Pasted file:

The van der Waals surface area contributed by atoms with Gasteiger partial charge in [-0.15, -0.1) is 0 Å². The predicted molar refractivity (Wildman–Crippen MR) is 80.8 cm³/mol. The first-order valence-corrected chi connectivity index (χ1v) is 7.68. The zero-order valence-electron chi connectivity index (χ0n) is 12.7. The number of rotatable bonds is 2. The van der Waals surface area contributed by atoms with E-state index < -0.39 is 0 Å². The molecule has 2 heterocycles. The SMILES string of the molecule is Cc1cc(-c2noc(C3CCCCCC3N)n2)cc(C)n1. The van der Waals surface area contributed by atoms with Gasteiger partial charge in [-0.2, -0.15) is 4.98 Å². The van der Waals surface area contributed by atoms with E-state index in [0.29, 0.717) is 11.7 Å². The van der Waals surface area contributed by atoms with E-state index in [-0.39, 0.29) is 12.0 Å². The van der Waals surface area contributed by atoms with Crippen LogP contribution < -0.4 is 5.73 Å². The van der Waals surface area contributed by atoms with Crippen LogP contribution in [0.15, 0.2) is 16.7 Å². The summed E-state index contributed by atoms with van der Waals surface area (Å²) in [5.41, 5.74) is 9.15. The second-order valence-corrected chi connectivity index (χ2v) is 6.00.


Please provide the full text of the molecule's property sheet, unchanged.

The van der Waals surface area contributed by atoms with Gasteiger partial charge in [-0.15, -0.1) is 0 Å². The predicted molar refractivity (Wildman–Crippen MR) is 80.8 cm³/mol. The first-order valence-corrected chi connectivity index (χ1v) is 7.68. The zero-order valence-electron chi connectivity index (χ0n) is 12.7. The number of rotatable bonds is 2. The van der Waals surface area contributed by atoms with E-state index < -0.39 is 0 Å². The molecule has 2 heterocycles. The SMILES string of the molecule is Cc1cc(-c2noc(C3CCCCCC3N)n2)cc(C)n1. The van der Waals surface area contributed by atoms with Gasteiger partial charge in [-0.2, -0.15) is 4.98 Å². The van der Waals surface area contributed by atoms with E-state index in [0.29, 0.717) is 11.7 Å². The van der Waals surface area contributed by atoms with E-state index in [-0.39, 0.29) is 12.0 Å². The van der Waals surface area contributed by atoms with Crippen LogP contribution < -0.4 is 5.73 Å². The van der Waals surface area contributed by atoms with Crippen LogP contribution in [0.15, 0.2) is 16.7 Å². The summed E-state index contributed by atoms with van der Waals surface area (Å²) in [5.41, 5.74) is 9.15. The second-order valence-corrected chi connectivity index (χ2v) is 6.00.